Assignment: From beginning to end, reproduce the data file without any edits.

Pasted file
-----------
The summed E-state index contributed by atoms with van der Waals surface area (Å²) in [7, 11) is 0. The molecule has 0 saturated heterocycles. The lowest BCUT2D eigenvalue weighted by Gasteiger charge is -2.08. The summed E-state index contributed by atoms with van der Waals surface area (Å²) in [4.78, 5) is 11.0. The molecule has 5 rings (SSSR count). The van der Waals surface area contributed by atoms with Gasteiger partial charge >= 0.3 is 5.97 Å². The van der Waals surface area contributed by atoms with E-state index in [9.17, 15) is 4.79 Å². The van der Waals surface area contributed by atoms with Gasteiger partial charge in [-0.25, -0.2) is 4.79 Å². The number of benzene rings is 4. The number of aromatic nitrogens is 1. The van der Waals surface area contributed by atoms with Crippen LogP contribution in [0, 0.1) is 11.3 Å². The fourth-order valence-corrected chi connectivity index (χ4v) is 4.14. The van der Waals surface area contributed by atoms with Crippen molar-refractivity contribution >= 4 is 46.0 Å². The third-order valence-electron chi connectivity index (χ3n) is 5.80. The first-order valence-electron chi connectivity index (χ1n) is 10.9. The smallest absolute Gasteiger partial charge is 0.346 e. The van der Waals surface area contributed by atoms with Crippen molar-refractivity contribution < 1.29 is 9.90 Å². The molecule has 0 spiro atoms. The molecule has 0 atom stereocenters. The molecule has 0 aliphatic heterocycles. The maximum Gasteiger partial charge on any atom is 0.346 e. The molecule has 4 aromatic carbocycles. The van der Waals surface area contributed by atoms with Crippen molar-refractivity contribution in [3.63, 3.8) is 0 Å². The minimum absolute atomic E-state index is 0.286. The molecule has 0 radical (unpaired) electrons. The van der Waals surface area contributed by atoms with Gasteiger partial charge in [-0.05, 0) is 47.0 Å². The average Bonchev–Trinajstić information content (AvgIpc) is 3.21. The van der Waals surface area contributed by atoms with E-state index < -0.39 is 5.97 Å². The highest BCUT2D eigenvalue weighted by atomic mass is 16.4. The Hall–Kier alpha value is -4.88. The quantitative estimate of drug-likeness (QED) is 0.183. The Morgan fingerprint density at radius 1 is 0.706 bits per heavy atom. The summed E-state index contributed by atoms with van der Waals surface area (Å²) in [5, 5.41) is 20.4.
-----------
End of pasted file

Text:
The summed E-state index contributed by atoms with van der Waals surface area (Å²) in [7, 11) is 0. The molecule has 0 saturated heterocycles. The lowest BCUT2D eigenvalue weighted by Gasteiger charge is -2.08. The summed E-state index contributed by atoms with van der Waals surface area (Å²) in [4.78, 5) is 11.0. The molecule has 5 rings (SSSR count). The van der Waals surface area contributed by atoms with Gasteiger partial charge >= 0.3 is 5.97 Å². The van der Waals surface area contributed by atoms with E-state index in [9.17, 15) is 4.79 Å². The van der Waals surface area contributed by atoms with Gasteiger partial charge in [-0.25, -0.2) is 4.79 Å². The number of benzene rings is 4. The number of aromatic nitrogens is 1. The van der Waals surface area contributed by atoms with Crippen LogP contribution in [0, 0.1) is 11.3 Å². The fourth-order valence-corrected chi connectivity index (χ4v) is 4.14. The van der Waals surface area contributed by atoms with Crippen molar-refractivity contribution >= 4 is 46.0 Å². The third-order valence-electron chi connectivity index (χ3n) is 5.80. The first-order valence-electron chi connectivity index (χ1n) is 10.9. The smallest absolute Gasteiger partial charge is 0.346 e. The van der Waals surface area contributed by atoms with Crippen molar-refractivity contribution < 1.29 is 9.90 Å². The molecule has 0 spiro atoms. The molecule has 0 atom stereocenters. The molecule has 0 aliphatic heterocycles. The maximum Gasteiger partial charge on any atom is 0.346 e. The molecule has 4 aromatic carbocycles. The van der Waals surface area contributed by atoms with Crippen molar-refractivity contribution in [3.63, 3.8) is 0 Å². The minimum absolute atomic E-state index is 0.286. The molecule has 0 radical (unpaired) electrons. The van der Waals surface area contributed by atoms with Gasteiger partial charge in [-0.05, 0) is 47.0 Å². The average Bonchev–Trinajstić information content (AvgIpc) is 3.21. The van der Waals surface area contributed by atoms with E-state index < -0.39 is 5.97 Å². The highest BCUT2D eigenvalue weighted by atomic mass is 16.4. The Hall–Kier alpha value is -4.88. The quantitative estimate of drug-likeness (QED) is 0.183. The Morgan fingerprint density at radius 1 is 0.706 bits per heavy atom. The summed E-state index contributed by atoms with van der Waals surface area (Å²) in [5, 5.41) is 20.4.